MIDDLETOWN, Pa. — Bing Ran, associate professor of public administration, and Philip Sirinides, director of the college’s Institute of State and Regional Affairs and associate professor of education, recently received grants from the Center for Rural Pennsylvania to study Pennsylvania populations. Both studies will provide insight into the implications of the changing population in Pennsylvania.
Ran will examine population decline in rural Pennsylvania and the factors that cause residents to either remain in the state’s rural communities or migrate to other locations. Ran will collaborate with Joe Hafer, assistant professor of public and nonprofit administration at the University of Memphis and alum of Penn State Harrisburg’s doctoral program in public administration.
Ran plans to use multiple online surveys to estimate the number of people who are willing to relocate to rural Pennsylvania, understand the characteristics of those people, and gain insight on respondent lures and barriers to relocating to rural areas.
Ran said he hopes this research will provide state and local government policymakers and administrators with actionable information to reverse declining populations in rural areas.
“I’m interested in helping Pennsylvania policymakers to identify important factors and considerations that increase the likelihood of individuals relocating from urban to rural areas,” he said.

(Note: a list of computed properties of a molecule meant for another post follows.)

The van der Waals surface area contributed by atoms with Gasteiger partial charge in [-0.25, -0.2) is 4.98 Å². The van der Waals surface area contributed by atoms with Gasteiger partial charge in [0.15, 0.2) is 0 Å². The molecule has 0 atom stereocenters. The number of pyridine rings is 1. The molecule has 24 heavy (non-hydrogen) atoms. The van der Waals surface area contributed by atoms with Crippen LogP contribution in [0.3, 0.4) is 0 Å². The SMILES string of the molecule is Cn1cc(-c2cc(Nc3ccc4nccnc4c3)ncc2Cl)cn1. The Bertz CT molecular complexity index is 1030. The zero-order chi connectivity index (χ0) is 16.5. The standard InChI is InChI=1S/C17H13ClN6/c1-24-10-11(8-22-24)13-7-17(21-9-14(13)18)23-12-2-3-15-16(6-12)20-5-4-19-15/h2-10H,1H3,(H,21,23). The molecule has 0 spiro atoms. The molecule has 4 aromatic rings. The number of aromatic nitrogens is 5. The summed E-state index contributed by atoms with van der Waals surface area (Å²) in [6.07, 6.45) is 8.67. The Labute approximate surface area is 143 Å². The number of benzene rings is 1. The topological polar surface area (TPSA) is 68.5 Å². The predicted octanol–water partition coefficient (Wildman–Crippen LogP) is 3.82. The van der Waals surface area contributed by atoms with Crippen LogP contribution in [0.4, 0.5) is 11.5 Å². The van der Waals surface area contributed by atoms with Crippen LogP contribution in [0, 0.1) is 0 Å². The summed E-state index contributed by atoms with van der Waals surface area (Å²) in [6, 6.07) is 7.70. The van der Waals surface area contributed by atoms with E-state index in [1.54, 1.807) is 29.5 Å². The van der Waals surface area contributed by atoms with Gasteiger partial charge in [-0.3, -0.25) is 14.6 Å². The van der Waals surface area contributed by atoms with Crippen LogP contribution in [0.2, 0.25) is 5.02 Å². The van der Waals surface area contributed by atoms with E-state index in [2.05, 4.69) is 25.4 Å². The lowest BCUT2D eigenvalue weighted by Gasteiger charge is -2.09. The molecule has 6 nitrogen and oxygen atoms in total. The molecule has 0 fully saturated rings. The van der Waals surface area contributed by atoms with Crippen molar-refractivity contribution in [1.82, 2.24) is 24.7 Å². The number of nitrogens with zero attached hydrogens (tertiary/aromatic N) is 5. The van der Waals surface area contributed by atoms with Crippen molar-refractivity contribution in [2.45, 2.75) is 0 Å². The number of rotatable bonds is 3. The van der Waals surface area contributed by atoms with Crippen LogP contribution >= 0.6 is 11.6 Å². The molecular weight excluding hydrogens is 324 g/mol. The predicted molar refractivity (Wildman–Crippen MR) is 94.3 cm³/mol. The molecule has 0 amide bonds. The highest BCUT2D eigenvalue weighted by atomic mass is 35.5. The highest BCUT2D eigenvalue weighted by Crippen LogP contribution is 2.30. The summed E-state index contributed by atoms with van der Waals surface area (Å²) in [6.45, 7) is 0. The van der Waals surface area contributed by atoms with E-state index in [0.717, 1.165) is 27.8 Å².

Sirinides will work with the Pennsylvania State Data Center (PaSDC) and Director Sue Copella. According to the researchers, their study focuses on a look forward, to determine how the state’s population is expected to change over the next 30 years. The study will produce state and county population projections, by 5-year age and gender cohorts. They will develop a model that projects population based on trends and typologies in fertility, survivorship, group quarters, and migration.
Information on how the state’s population is expected to change is needed to plan for schools, transportation, childcare and senior care, work force development, and many other areas of importance to Pennsylvanians, Sirinides said, noting that the approach “has produced the population projections with an accuracy rate of over 98% over the last four decades.”